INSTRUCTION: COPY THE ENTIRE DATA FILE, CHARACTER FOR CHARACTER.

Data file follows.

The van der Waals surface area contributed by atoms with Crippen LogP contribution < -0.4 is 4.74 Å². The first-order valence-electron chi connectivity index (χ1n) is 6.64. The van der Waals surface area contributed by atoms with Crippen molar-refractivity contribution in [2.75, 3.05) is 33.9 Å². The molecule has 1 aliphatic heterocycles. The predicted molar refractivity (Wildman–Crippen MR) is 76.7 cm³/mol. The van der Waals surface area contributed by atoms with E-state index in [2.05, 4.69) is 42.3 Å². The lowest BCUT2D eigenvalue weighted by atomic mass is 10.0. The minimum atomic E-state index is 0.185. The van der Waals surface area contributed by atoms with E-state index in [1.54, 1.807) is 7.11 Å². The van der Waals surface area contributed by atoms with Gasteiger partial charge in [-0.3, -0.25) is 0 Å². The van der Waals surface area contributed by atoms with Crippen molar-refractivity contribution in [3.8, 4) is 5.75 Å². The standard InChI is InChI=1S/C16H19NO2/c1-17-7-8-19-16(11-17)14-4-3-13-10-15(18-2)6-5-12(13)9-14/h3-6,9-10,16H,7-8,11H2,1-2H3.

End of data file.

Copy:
The van der Waals surface area contributed by atoms with Crippen LogP contribution < -0.4 is 4.74 Å². The first-order valence-electron chi connectivity index (χ1n) is 6.64. The van der Waals surface area contributed by atoms with Crippen molar-refractivity contribution in [2.75, 3.05) is 33.9 Å². The molecule has 1 aliphatic heterocycles. The predicted molar refractivity (Wildman–Crippen MR) is 76.7 cm³/mol. The van der Waals surface area contributed by atoms with E-state index in [2.05, 4.69) is 42.3 Å². The lowest BCUT2D eigenvalue weighted by atomic mass is 10.0. The minimum atomic E-state index is 0.185. The van der Waals surface area contributed by atoms with E-state index in [1.54, 1.807) is 7.11 Å². The van der Waals surface area contributed by atoms with Gasteiger partial charge in [-0.3, -0.25) is 0 Å². The van der Waals surface area contributed by atoms with Crippen molar-refractivity contribution in [3.8, 4) is 5.75 Å². The standard InChI is InChI=1S/C16H19NO2/c1-17-7-8-19-16(11-17)14-4-3-13-10-15(18-2)6-5-12(13)9-14/h3-6,9-10,16H,7-8,11H2,1-2H3.